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A view from Capitol Hill: A lofty privilege

General aviation in the U.S. must be protected

By Jim Coon

Pilots are undoubtedly some of the most accomplished and skilled individuals to be found anywhere in the world. This unique experience of controlled flight is a compliment to American ingenuity, perseverance, and fortitude. Today, the United States accounts for nearly 80 percent of the world’s general aviation pilot population. What we have in this country is simply special and we must never take it for granted.

If we want to continue to enjoy this freedom of flight and pass it along to the next generation of aviators, we all must continue to be passionate about aviation and serve as its strongest advocates. We must do it together at all levels—local, state, federal, and international.

Many often overlook advocacy until they are directly impacted. But protecting the freedom to fly is a core component of AOPA’s daily mission. It has defined our collective efforts over the past 82 years. In fact, AOPA was formed in 1939 for this very reason. Continuing to serve members and the general aviation community in the nation’s capital and in states and communities across America is a necessity if we are going to preserve, safeguard, and expand this amazing gift of flight.

General aviation starts at the airport. Your local airport. To support the more than 210,000 active GA aircraft in the United States—with more than 25 million hours flown annually—we must ensure the positive health of our 19,000 airports and other landing facilities nationwide. These include public and private airports, backcountry strips, heliports, and seaplane bases. The all-volunteer AOPA Airport Support Network of nearly 2,000 dedicated members serving at their local airports is one of the most effective tools in helping our airports thrive. These volunteers remain essential to protecting and promoting general aviation and, as important, educating local decision-makers about the benefits of GA. As you well know, our airports not only serve private pilots for business and pleasure, but also support vital medical evacuations, search and rescue, disaster relief, law enforcement, and the economic well-being of local communities.

Many airport boards are filled with well-intentioned active community leaders but, unfortunately, all too often they have little or no background in airports or aviation. Our volunteers and our state and local advocacy employees often guide and assist them, but we all need to be part of this education process. This needs to be a continual effort as airport board members and airport managers often turn over every few years.

Let me point to one excellent example of AOPA coming together with the community to make a real difference. In Glenwood Springs, Colorado, the city council voted to shorten the municipal airport’s (GWS) runway by a vote of 6 to 1. Following the vote, our ASN volunteer, Eric Strautman, reached out to AOPA’s airport advocacy team. Together with several hundred pilots of the Friends of Glenwood Springs Airport, local citizens, and political advocates, we educated the city council on the impacts of its decision; ultimately, the council voted to overturn its earlier decision by a 4-to-3 vote. Many stories like this often go unnoticed and while we don’t prevail on all of them, it proves that being active and working together makes a difference. And, it shows that teamwork with members, volunteers, and the general aviation community is a powerful force for good.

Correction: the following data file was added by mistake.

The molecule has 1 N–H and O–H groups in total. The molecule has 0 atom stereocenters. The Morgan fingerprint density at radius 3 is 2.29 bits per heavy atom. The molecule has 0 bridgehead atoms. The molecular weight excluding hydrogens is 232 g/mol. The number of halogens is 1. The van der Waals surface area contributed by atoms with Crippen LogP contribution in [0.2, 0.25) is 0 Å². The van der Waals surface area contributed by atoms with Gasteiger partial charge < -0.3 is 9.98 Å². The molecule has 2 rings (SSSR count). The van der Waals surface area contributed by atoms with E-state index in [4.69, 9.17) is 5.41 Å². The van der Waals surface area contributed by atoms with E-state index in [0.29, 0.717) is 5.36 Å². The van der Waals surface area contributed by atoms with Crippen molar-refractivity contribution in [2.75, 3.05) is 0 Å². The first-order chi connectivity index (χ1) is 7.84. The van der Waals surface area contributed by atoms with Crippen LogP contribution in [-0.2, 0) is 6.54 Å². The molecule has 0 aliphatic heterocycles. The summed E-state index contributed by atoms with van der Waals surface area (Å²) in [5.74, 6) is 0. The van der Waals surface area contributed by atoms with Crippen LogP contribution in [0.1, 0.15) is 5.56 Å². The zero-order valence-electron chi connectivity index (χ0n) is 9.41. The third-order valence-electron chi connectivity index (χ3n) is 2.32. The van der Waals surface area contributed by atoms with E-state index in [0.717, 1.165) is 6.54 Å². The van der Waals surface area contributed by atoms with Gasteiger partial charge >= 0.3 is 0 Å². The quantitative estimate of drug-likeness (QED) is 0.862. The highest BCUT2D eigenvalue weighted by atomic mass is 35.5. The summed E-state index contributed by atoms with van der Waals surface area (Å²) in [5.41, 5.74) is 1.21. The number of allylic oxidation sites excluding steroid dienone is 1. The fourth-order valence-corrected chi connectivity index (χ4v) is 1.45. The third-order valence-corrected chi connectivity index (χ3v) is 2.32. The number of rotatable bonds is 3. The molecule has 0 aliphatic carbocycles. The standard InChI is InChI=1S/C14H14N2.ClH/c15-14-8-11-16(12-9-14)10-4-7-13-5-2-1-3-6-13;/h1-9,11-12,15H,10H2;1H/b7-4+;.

Our AOPA team engages in hundreds of airport issues, small and large, each year. We are there for a wide range of matters: land-use, hangars, safety, the threat of closure (such as Reid-Hillview in California, Dillingham Airfield in Hawaii, and East Hampton in New York), or a reduction in GA ramp space and hangar space, respectively, at Renton and Boeing Field in Washington.

While airports are key to our advocacy efforts, they are just one of the many focal points on which your dedicated AOPA advocacy team works in support of general aviation. We continue to address needed reforms to the FAA’s medical process, especially the special issuance process, FBO pricing and fee transparency, pilot and aircraft certification, drone integration, STEM-based aviation programs, air traffic control, taxes and fees, airport funding, environmental issues, and needed reforms to ensure designated pilot examiners are more readily available. These are just a few, but all are important to protecting and growing general aviation.

We still have much work to do in all of these areas and whether we are on offense or defense, it is important for you to know that as an AOPA member you have a dedicated and experienced advocacy team that is engaged. Whether in city council meetings, state legislatures, Congress, or at the international level, your advocacy team is effectively working on your behalf.

While everything may look easy from a distance, it is the collective interests, constructive ideas, and passion that makes advocacy work. From inspiring others through your aviation experiences or getting to know your airport manager or local and federal elected officials, it all makes a difference. Let’s continue to do this together!

Email [email protected]

Jim Coon spent 25 years on Capitol Hill in several senior staff positions, including staff director for the U.S. House of Representatives Committee on Transportation and Infrastructure.

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